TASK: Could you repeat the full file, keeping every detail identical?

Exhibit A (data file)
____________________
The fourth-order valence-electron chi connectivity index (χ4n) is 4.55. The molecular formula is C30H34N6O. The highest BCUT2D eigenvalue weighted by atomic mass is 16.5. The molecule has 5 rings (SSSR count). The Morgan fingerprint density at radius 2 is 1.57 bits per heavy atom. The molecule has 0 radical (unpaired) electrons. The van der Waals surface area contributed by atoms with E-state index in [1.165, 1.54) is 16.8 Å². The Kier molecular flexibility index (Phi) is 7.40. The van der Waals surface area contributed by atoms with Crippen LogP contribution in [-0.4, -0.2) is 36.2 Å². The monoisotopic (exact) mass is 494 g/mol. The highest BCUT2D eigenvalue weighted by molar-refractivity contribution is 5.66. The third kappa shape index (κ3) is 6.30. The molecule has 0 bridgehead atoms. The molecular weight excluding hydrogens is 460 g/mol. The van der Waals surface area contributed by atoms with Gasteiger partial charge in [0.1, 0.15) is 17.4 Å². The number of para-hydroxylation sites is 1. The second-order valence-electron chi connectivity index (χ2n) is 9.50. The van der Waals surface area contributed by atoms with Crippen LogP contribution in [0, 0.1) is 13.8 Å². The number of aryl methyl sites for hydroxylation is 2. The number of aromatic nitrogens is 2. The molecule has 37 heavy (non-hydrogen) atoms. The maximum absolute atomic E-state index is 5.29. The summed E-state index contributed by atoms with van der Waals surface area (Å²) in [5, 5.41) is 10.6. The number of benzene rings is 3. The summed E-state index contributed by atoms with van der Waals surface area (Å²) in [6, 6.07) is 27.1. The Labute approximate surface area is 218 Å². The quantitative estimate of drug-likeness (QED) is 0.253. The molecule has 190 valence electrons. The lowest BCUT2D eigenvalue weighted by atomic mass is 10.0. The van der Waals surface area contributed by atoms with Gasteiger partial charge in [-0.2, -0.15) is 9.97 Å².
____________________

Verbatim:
The fourth-order valence-electron chi connectivity index (χ4n) is 4.55. The molecular formula is C30H34N6O. The highest BCUT2D eigenvalue weighted by atomic mass is 16.5. The molecule has 5 rings (SSSR count). The Morgan fingerprint density at radius 2 is 1.57 bits per heavy atom. The molecule has 0 radical (unpaired) electrons. The van der Waals surface area contributed by atoms with E-state index in [1.165, 1.54) is 16.8 Å². The Kier molecular flexibility index (Phi) is 7.40. The van der Waals surface area contributed by atoms with Crippen LogP contribution in [-0.4, -0.2) is 36.2 Å². The monoisotopic (exact) mass is 494 g/mol. The highest BCUT2D eigenvalue weighted by molar-refractivity contribution is 5.66. The third kappa shape index (κ3) is 6.30. The molecule has 0 bridgehead atoms. The molecular weight excluding hydrogens is 460 g/mol. The van der Waals surface area contributed by atoms with Gasteiger partial charge in [0.1, 0.15) is 17.4 Å². The number of para-hydroxylation sites is 1. The second-order valence-electron chi connectivity index (χ2n) is 9.50. The van der Waals surface area contributed by atoms with Crippen LogP contribution in [0, 0.1) is 13.8 Å². The number of aryl methyl sites for hydroxylation is 2. The number of aromatic nitrogens is 2. The molecule has 37 heavy (non-hydrogen) atoms. The maximum absolute atomic E-state index is 5.29. The summed E-state index contributed by atoms with van der Waals surface area (Å²) in [5, 5.41) is 10.6. The number of benzene rings is 3. The summed E-state index contributed by atoms with van der Waals surface area (Å²) in [6, 6.07) is 27.1. The Labute approximate surface area is 218 Å². The quantitative estimate of drug-likeness (QED) is 0.253. The molecule has 190 valence electrons. The lowest BCUT2D eigenvalue weighted by atomic mass is 10.0. The van der Waals surface area contributed by atoms with Gasteiger partial charge in [-0.2, -0.15) is 9.97 Å².